Ed Tapscott

From Wikipedia, the free encyclopedia
Jump to navigation Jump to search
Ed Tapscott

Ed Tapscott (born June 11, 1953 in Washington, D.C.)[1] is the former interim head coach of the NBA's Washington Wizards.


Tapscott received his bachelor's degree from Tufts University and his Juris Doctor (J.D.) from American University Washington College of Law. He was an assistant to Gary Williams at American University in the 1970s while a law student, and took over head coaching duties in 1982. By the time Tapscott left American in 1990 to finally use his J.D. as director of team sports for Advantage International (a sports marketing and management firm), he was the coach with the 2nd highest winning percentage.

He subsequently led the team to one of the program's biggest victories. On December 15, 1982, in his fifth game as coach Tapscott guided the Eagles to a 62-61 upset over its cross-town rival Georgetown who were led by Patrick Ewing and ranked fifth in the nation;[2] the game is also notable because the Washington Cardiovascular Institute had given the coach a portable heart monitor to wear during the game, with his heart rate jumping from a pregame rate of 68 to 130 to 170 in the second half.[3] Tapscott almost scored another upset over a highly ranked Georgetown four years later but the Reggie Williams-led Hoyas held on 62-59 and Coach John Thompson dropped American University from its schedule thereafter.[4]

An NBA executive level professional for years, Tapscott was the first employee hired to lead the Charlotte Bobcats as Executive Vice President and Chief Operating Officer, but resigned after serving as President and Chief Executive Officer in 2006.

Tapscott formerly worked in the New York Knicks’ front office, including a stint as interim president and general manager. He’s perhaps best remembered in New York for the 1999 drafting of French center Frederic Weis who never played a game in the NBA, but much less credited for formulating the New York Knicks team, which culminated its season in the 1999 NBA Finals.

On November 24, 2008, Tapscott, at that time director of player development, was named as interim head coach, replacing Eddie Jordan after a dismal 1–10 start during the season. General manager of the Wizards, Ernie Grunfeld, stated that Tapscott will run the team for the rest of the season.[5]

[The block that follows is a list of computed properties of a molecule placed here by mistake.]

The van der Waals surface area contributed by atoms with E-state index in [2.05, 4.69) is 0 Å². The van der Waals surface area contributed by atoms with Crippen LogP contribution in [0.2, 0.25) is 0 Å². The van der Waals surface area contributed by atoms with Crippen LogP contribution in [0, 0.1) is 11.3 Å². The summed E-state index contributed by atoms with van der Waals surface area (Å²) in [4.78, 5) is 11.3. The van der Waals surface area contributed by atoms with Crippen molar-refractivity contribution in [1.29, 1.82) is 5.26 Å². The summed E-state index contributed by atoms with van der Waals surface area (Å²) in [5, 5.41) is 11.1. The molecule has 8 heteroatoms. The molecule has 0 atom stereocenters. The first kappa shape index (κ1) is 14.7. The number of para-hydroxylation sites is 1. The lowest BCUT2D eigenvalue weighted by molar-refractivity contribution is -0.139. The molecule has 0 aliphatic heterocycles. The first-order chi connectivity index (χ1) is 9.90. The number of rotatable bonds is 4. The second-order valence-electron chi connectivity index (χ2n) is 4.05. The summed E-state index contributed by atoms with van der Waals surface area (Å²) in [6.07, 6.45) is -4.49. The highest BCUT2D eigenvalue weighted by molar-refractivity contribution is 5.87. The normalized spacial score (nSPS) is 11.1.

Tapscott made his professional coaching debut against the Golden State Warriors on November 25, 2008, a game which resulted in a win. Under Tapscott, the Wizards accrued an 18-53 record in the 2008-2009 season.[6]

After Flip Saunders was hired as coach of the Wizards, Tapscott returned to his position as the team's Director of Player Development.

Head coaching record[edit]

Regular season G Games coached W Games won L Games lost W–L % Win–loss %
Playoffs PG Playoff games PW Playoff wins PL Playoff losses PW–L % Playoff win–loss %
Team Year G W L W–L% Finish PG PW PL PW–L% Result
Washington 2009–10 71 18 53 .254 5th in Atlantic
Career 71 18 53 .254


  1. ^ Hispanos NBA: Ed Tapscott
  2. ^ Barnard, William (16 December 1982). "American Upsets Georgetown 62-61". The Free Lance-Star.
  3. ^ Heart-to-Heart Talk, Sports Illustrated (Feb. 14, 1983) [1]. The game came only a few days after South Carolina's coach had suffered a heart attack during the game.
  4. ^ ""Local Rivals," Hoya Hoops". Archived from the original on 2012-04-25. Retrieved 2011-11-21.
  5. ^ Wizards fire Jordan after 1–10 start; Tapscott named as interim coach, Associated Press, November 24, 2008.
  6. ^ [2]

External links[edit]